Sometimes I like keeping certain things short and sweet, and this article is no exception. I happen to like the company I'm recommending not only because of its product, but because it's on pace to surpass analysts' expectations with roughly 25 days to spare in the quarter. I happen to dislike my sell recommendation because the company is planning to offset earnings in an effort to reduce a tremendous pension liability.
MagicJack VocalTel Ltd. (CALL) - Founded in 2007, and based in West Palm Beach, Florida, CALL currently trades at a P/E ratio of 72.73 and in a 52-week range of $9.49/share (52-week low) and $28.22/share (52-week high). Analysts expect CALL to earn $0.29/share for the second quarter on revenue of $35.91 million dollars and $1.29/share on revenue of $153.66 million for the year.
I'm buying CALL at these levels. On June 4th, the company announced it is on pace to surpass analysts' expectations for the second quarter and it is implementing a new stock buy-back strategy. If the earnings from last quarter were any indication of things to come, CALL could be on track for some significant gains in the weeks to come. First quarter earnings surpassed analysts' estimates by $0.04/share and the second quarter could beat by at least $0.06/share on revenue of $36.5 million or higher. For investors looking to establish a position in CALL, I'd do so while the iron is still hot. The company is set to report earnings on July 31st and is currently trading at about $15/share. I'd be adding to my position if CALL experiences any weakness in the days leading up to the earnings announcement.
General Motors (GM) - Founded in 1908, and based in Detroit, Michigan, GM currently trades at a P/E ratio of 6.35 and in a 52-week range of $19.00/share (52-week low) and $32.08/share (52-week high). Analysts expect GM to earn $0.85/share for the second quarter on revenue of $38.61 billion dollars and $3.49/share on revenue of $155.02 billion for the year.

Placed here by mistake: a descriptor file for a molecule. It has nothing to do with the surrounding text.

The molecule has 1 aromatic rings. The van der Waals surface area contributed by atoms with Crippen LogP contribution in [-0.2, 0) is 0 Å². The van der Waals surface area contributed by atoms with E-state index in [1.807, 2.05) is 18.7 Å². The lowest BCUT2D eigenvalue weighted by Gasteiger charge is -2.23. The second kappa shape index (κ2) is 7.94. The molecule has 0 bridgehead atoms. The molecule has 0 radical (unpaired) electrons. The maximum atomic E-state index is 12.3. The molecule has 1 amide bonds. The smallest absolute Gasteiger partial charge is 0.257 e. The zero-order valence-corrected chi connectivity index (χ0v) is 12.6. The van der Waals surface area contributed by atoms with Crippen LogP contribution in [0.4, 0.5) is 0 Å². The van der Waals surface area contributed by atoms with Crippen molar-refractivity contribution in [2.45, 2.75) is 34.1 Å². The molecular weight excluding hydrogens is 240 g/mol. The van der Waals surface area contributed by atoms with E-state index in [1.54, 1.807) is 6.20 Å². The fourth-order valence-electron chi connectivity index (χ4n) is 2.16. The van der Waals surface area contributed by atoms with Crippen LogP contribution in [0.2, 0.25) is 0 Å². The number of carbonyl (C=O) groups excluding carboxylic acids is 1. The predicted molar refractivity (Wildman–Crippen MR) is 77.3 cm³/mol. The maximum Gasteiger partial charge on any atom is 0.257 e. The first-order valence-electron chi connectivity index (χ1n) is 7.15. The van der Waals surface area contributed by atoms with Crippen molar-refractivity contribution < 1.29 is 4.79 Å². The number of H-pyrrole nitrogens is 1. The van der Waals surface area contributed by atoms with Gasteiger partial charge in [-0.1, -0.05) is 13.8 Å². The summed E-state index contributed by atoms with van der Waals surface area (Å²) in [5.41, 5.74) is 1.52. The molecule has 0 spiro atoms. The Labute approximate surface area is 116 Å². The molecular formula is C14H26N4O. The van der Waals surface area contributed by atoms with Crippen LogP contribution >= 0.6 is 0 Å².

On Friday June 1st, General Motors announced three pension-based moves that will serve to alleviate $26 billion dollars of its current $109 billion dollar U.S.-based pension liability. That being said, I'm not fond of the move in the short term and would look for the stock to fall even further before establishing a position in the company. The first two moves include shifting the management of $26 billion dollars in pension-based accounts to Prudential Insurance Company of America (PRU) and the offering pension buy-outs to roughly 42,000 retirees. The third move will transition most of its salaried employees into a new pension management program which GM will continue to fund. This move doesn't affect the 118,000 retirees initially affected by the first and second overhaul strategies.
The reason I'm not fond of these moves is because they directly affect earnings. In the case of GM, the company will experience a non-cash earnings hit of $200 million dollars and a special charge of $3.5 billion to $4.5 billion for the second half of the year. Even though that doesn't sound like a lot, the special charge equates to roughly 2.5% of its expected annual revenue for 2012. I could see GM missing key expectations in the second quarter by $0.03/share to $0.05/share on revenue just under $37.8 billion dollars. I'd wait things out a bit longer and begin to establish a position if GM falls below its current 52-week low of $19/share.